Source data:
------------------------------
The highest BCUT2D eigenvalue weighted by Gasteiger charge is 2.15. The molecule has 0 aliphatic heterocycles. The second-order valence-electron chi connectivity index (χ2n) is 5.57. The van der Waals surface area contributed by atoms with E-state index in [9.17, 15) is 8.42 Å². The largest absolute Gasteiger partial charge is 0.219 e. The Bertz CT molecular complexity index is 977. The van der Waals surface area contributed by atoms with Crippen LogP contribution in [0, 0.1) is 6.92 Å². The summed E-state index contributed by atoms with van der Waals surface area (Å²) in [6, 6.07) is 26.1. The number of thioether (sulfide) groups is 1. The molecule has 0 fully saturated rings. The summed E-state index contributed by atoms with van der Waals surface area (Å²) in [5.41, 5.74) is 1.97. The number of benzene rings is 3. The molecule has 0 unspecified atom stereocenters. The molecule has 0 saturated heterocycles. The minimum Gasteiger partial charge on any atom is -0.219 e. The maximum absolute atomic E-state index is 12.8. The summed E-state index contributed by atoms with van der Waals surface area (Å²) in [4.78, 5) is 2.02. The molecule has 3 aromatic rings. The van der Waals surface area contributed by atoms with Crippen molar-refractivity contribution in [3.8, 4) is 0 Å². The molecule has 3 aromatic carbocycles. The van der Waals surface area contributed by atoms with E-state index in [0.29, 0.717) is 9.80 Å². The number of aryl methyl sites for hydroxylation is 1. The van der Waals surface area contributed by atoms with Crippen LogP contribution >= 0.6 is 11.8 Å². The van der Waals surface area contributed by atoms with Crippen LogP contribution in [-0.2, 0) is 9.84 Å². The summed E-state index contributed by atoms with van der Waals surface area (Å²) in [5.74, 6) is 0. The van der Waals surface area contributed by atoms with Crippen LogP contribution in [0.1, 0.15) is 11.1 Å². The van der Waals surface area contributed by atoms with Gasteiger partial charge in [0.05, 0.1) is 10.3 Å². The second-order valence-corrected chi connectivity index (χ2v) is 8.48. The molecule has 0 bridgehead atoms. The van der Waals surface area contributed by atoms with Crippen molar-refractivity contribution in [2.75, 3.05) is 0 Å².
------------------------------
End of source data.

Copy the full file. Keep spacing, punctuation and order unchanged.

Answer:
The highest BCUT2D eigenvalue weighted by Gasteiger charge is 2.15. The molecule has 0 aliphatic heterocycles. The second-order valence-electron chi connectivity index (χ2n) is 5.57. The van der Waals surface area contributed by atoms with E-state index in [9.17, 15) is 8.42 Å². The largest absolute Gasteiger partial charge is 0.219 e. The Bertz CT molecular complexity index is 977. The van der Waals surface area contributed by atoms with Crippen LogP contribution in [0, 0.1) is 6.92 Å². The summed E-state index contributed by atoms with van der Waals surface area (Å²) in [6, 6.07) is 26.1. The number of thioether (sulfide) groups is 1. The molecule has 0 fully saturated rings. The summed E-state index contributed by atoms with van der Waals surface area (Å²) in [5.41, 5.74) is 1.97. The number of benzene rings is 3. The molecule has 0 unspecified atom stereocenters. The molecule has 0 saturated heterocycles. The minimum Gasteiger partial charge on any atom is -0.219 e. The maximum absolute atomic E-state index is 12.8. The summed E-state index contributed by atoms with van der Waals surface area (Å²) in [4.78, 5) is 2.02. The molecule has 3 aromatic rings. The van der Waals surface area contributed by atoms with Crippen molar-refractivity contribution in [3.8, 4) is 0 Å². The molecule has 3 aromatic carbocycles. The van der Waals surface area contributed by atoms with E-state index in [0.29, 0.717) is 9.80 Å². The number of aryl methyl sites for hydroxylation is 1. The van der Waals surface area contributed by atoms with Crippen LogP contribution >= 0.6 is 11.8 Å². The van der Waals surface area contributed by atoms with Crippen LogP contribution in [-0.2, 0) is 9.84 Å². The summed E-state index contributed by atoms with van der Waals surface area (Å²) in [5.74, 6) is 0. The van der Waals surface area contributed by atoms with Crippen LogP contribution in [0.1, 0.15) is 11.1 Å². The van der Waals surface area contributed by atoms with Gasteiger partial charge in [0.05, 0.1) is 10.3 Å². The second-order valence-corrected chi connectivity index (χ2v) is 8.48. The molecule has 0 bridgehead atoms. The van der Waals surface area contributed by atoms with Crippen molar-refractivity contribution in [2.75, 3.05) is 0 Å².